FAA Moves Forward with UTM Testing, Focuses on Remote ID for Operations in High-Density Areas


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As the drone world hustles to leverage drones in the COVID-19 fight, the FAA has quietly been pushing its UTM (Unmanned Traffic Management) testing forward.

Most recently, the FAA announced two new partners in its UTM Pilot Program (UPP). The Virginia Tech Mid-Atlantic Aviation Partnership in Blacksburg, VA and Griffiss International Airport in Rome, NY have both been selected as test site participants for Phase 2 of the FAA’s UTM testing.

Why should you care?

Because UTM is crucial to integrating drones into the national airspace. If successfully implemented, UTM will represent a huge step forward for the drone industry by helping to open up operations currently prohibited by the FAA’s Part 107 rules.

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Read today's article for a rundown of all the UTM testing NASA has already completed and a look at what Phase 2 of the FAA's UTM testing cover. 

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I have problems with statements and articles that ascribe false reasons for UTM.  Right now as I write this, drones are already integrated into the national air space.  This is accomplished by confining them with current regulations to areas that are not populated to a great extent by manned aircraft.  UTM is not about drones and aircraft.  It is about my drone and UPS's drone in the regulated and relegated airspace that UPS wants for themselves.  That is only a problem when they don't want to keep an eye on their drone like I'm doing with my drone.  Hence...THEY are the problem, not me.  They should absorb ALL the costs of the integration within that air space with no preference shown just because they are willing to pay fees to the government.  Put them in the 100 feet between my drone and the manned aircraft operating altitude.  WHAT, that's not safe?!!  Well wait until drones or cargoes start falling out of the sky from mid-air collisions that are bound to happen from BVLOS operations.  Especially with the tethered cargoes hanging down from drones that are not in view of a pilot.  How many telephone wires, electric lines and small branches are hit every day by drones flying within sight now?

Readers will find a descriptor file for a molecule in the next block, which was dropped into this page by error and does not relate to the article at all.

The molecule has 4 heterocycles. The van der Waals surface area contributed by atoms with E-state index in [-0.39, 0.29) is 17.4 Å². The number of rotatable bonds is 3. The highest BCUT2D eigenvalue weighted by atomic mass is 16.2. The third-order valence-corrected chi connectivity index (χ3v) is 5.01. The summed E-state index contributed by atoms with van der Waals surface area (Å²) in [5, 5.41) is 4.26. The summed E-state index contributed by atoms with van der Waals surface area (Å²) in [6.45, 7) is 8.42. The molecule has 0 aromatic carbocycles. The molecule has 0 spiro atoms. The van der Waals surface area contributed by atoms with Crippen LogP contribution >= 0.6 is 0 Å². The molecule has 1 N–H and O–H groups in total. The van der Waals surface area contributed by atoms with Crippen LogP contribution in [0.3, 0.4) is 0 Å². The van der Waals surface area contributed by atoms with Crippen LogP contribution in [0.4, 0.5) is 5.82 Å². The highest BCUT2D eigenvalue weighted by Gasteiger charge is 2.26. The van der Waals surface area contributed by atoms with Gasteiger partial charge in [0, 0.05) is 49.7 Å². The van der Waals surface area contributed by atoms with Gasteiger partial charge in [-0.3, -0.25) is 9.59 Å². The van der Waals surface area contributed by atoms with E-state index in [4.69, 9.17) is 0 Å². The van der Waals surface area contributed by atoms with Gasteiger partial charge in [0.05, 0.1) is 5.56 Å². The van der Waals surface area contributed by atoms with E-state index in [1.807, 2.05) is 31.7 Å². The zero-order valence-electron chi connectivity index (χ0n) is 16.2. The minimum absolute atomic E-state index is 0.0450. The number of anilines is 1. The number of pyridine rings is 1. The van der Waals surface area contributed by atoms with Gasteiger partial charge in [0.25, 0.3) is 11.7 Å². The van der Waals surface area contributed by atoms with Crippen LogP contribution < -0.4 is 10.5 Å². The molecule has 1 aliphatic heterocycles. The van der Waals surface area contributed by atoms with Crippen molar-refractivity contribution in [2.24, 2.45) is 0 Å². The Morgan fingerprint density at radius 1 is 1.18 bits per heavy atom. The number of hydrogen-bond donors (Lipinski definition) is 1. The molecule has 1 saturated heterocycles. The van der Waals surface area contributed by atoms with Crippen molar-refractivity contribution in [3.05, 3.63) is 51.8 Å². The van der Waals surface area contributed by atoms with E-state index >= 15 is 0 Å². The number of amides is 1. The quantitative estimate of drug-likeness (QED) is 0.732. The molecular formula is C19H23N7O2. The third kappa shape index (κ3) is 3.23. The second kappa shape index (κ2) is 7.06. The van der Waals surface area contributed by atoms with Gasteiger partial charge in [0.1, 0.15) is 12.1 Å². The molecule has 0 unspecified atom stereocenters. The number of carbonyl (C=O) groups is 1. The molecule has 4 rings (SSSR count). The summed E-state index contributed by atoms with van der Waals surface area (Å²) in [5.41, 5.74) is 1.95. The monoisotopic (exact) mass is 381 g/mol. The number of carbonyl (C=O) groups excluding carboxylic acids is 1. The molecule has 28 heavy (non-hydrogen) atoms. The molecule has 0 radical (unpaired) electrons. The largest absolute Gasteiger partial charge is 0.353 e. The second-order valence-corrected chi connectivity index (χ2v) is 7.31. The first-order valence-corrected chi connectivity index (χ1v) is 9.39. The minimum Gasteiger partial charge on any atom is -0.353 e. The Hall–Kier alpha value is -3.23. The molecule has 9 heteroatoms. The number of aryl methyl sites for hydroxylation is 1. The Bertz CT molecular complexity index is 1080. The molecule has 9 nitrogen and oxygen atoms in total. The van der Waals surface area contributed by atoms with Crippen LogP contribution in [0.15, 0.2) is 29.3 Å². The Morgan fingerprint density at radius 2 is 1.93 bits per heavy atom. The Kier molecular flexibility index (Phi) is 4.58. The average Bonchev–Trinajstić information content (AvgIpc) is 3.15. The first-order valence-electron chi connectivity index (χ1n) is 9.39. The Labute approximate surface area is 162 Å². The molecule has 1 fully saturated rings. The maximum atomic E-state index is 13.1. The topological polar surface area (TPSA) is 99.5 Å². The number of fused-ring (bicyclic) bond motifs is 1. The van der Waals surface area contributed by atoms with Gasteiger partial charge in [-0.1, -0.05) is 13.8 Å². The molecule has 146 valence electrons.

Let me take a few minutes to climb down of this high-horse and you all be safe out there.

bf

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On 4/30/2020 at 1:54 PM, Zacc Dukowitz said:

Why should you care?

Because UTM is crucial to integrating drones into the national airspace. If successfully implemented, UTM will represent a huge step forward for the drone industry by helping to open up operations currently prohibited by the FAA’s Part 107 rules.

Zacc, please back up your statement (quoted) with reasoning related to "typical" small drone operators.  Unless you are just parroting Big Drone's line in which case I hope they are paying you well.

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To all the recreational flyers out there,